If I was selling my stuff to pay off debt…

At this point in my financial journey, selling my stuff is more of a “feel good” activity.  It’s a type of cleansing to make up for past consumer sins. Using the Marie Kondo method is surprisingly effective, forcing yourself to “touch” every item makes it easier to figure out what you really do NOT need cluttering your life.

If I needed to pay down debt getting rid of my stuff would be more of a “do or die” situation.  I would make EVERY SINGLE effort to get my crap sold.

Here’s how I went about my last round of selling off my stuff:

  1. eBay: As you identify things that need to be sold, start selling before you have your garage sale planned. If the item ships well and you see other similar items have sold for a reasonable price on eBay, go that direction.  Be careful with shipping costs. 
  2. Craigslist or Facebook Market Place: Not a great item to ship, ask yourself if you’re willing to meet someone to sell it on Craigslist or Facebook Market Place.  Traditionally, my price point is $15.  I’m not going to sit in a parking lot and wait for someone unless it was for $15 or more.  I don’t have endless amounts of time, if I did, the number would be more like $5-10.  I also refuse to drive across town to meet someone.  Again, it’s all about how badly you need the money.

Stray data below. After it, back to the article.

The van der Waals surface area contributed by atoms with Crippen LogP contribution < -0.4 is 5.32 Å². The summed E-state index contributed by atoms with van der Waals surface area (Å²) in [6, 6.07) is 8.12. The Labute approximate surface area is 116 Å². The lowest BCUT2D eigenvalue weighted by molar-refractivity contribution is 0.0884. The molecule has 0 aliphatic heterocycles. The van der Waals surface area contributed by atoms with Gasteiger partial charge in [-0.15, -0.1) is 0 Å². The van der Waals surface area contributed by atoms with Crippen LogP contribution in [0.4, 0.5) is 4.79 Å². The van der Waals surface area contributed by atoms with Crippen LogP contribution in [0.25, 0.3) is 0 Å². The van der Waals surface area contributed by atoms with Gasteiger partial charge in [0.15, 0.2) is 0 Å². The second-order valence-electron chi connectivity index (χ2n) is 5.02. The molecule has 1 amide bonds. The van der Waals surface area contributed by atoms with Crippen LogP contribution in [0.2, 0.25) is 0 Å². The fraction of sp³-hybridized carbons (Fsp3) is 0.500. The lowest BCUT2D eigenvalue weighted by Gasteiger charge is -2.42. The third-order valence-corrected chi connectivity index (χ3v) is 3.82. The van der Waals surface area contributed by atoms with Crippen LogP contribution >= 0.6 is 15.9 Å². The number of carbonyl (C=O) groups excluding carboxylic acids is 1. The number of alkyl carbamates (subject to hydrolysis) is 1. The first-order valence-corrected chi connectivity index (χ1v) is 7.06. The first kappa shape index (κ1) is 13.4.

3. Garage Sale: Now that you’ve tried other avenues and failed.  It’s time for the garage sale.  At this point, you should know how much each item is worth since you were unable to get those prices online.  Mark it low if you don’t plan on relisting it online again.  The goal at this point is to purge and squeeze every last quarter out of your shoppers. 
  4. Consignment Stores: Whatever I have leftover from the garage sale then goes to a consignment store. The only options I have in Omaha are kids toys/clothes and women’s clothing and accessories. 
  5. Friend: If you have some nicer items that you think a friend might enjoy please share it with them. You can say, “I have a few things I’m about to get rid of, would you like to look through them and then take them to the Goodwill. No pressure, don’t take it if you don’t need or want it.”
  6. Goodwill: If I’m not aggressively trying to make money, my last stop is the goodwill.  Goodbye clutter! Otherwise, I cycle through steps 1-4 on repeat until it’s gone.
Selling my kids’ crap, sparks joy!

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